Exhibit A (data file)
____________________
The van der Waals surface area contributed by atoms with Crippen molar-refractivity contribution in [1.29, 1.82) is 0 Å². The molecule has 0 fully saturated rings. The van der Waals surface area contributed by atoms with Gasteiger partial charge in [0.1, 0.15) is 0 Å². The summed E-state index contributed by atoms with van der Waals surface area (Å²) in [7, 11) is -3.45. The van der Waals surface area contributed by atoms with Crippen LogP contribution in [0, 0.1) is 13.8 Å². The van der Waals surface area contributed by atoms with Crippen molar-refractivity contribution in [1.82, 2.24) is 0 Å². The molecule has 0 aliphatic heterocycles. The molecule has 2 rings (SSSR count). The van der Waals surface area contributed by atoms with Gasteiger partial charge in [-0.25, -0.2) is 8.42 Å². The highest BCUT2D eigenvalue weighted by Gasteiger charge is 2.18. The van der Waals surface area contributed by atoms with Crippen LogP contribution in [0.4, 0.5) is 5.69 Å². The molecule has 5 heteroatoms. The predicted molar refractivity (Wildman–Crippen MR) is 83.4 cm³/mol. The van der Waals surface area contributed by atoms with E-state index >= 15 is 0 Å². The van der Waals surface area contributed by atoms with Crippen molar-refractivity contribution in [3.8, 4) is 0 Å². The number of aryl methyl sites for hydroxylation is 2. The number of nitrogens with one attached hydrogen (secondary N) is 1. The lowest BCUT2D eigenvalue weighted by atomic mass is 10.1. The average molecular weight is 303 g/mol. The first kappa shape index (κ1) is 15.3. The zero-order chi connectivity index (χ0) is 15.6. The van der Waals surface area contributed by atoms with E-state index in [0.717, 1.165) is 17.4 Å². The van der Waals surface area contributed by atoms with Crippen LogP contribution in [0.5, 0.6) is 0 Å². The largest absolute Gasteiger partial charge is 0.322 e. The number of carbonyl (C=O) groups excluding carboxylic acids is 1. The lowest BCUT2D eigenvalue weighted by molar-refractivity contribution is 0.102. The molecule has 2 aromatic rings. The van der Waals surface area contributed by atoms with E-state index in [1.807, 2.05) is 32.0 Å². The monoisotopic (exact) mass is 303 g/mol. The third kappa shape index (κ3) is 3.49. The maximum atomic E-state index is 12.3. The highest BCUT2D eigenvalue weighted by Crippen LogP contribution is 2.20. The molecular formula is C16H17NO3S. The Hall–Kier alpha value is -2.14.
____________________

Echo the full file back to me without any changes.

The van der Waals surface area contributed by atoms with Crippen molar-refractivity contribution in [1.29, 1.82) is 0 Å². The molecule has 0 fully saturated rings. The van der Waals surface area contributed by atoms with Gasteiger partial charge in [0.1, 0.15) is 0 Å². The summed E-state index contributed by atoms with van der Waals surface area (Å²) in [7, 11) is -3.45. The van der Waals surface area contributed by atoms with Crippen LogP contribution in [0, 0.1) is 13.8 Å². The van der Waals surface area contributed by atoms with Crippen molar-refractivity contribution in [1.82, 2.24) is 0 Å². The molecule has 0 aliphatic heterocycles. The molecule has 2 rings (SSSR count). The van der Waals surface area contributed by atoms with Gasteiger partial charge in [-0.25, -0.2) is 8.42 Å². The highest BCUT2D eigenvalue weighted by Gasteiger charge is 2.18. The van der Waals surface area contributed by atoms with Crippen LogP contribution in [0.4, 0.5) is 5.69 Å². The molecule has 5 heteroatoms. The predicted molar refractivity (Wildman–Crippen MR) is 83.4 cm³/mol. The van der Waals surface area contributed by atoms with E-state index >= 15 is 0 Å². The van der Waals surface area contributed by atoms with Crippen molar-refractivity contribution in [3.8, 4) is 0 Å². The number of aryl methyl sites for hydroxylation is 2. The number of nitrogens with one attached hydrogen (secondary N) is 1. The lowest BCUT2D eigenvalue weighted by atomic mass is 10.1. The average molecular weight is 303 g/mol. The first kappa shape index (κ1) is 15.3. The zero-order chi connectivity index (χ0) is 15.6. The van der Waals surface area contributed by atoms with E-state index in [0.717, 1.165) is 17.4 Å². The van der Waals surface area contributed by atoms with Crippen LogP contribution in [0.5, 0.6) is 0 Å². The largest absolute Gasteiger partial charge is 0.322 e. The number of carbonyl (C=O) groups excluding carboxylic acids is 1. The lowest BCUT2D eigenvalue weighted by molar-refractivity contribution is 0.102. The molecule has 2 aromatic rings. The van der Waals surface area contributed by atoms with E-state index in [1.807, 2.05) is 32.0 Å². The monoisotopic (exact) mass is 303 g/mol. The third kappa shape index (κ3) is 3.49. The maximum atomic E-state index is 12.3. The highest BCUT2D eigenvalue weighted by Crippen LogP contribution is 2.20. The molecular formula is C16H17NO3S. The Hall–Kier alpha value is -2.14.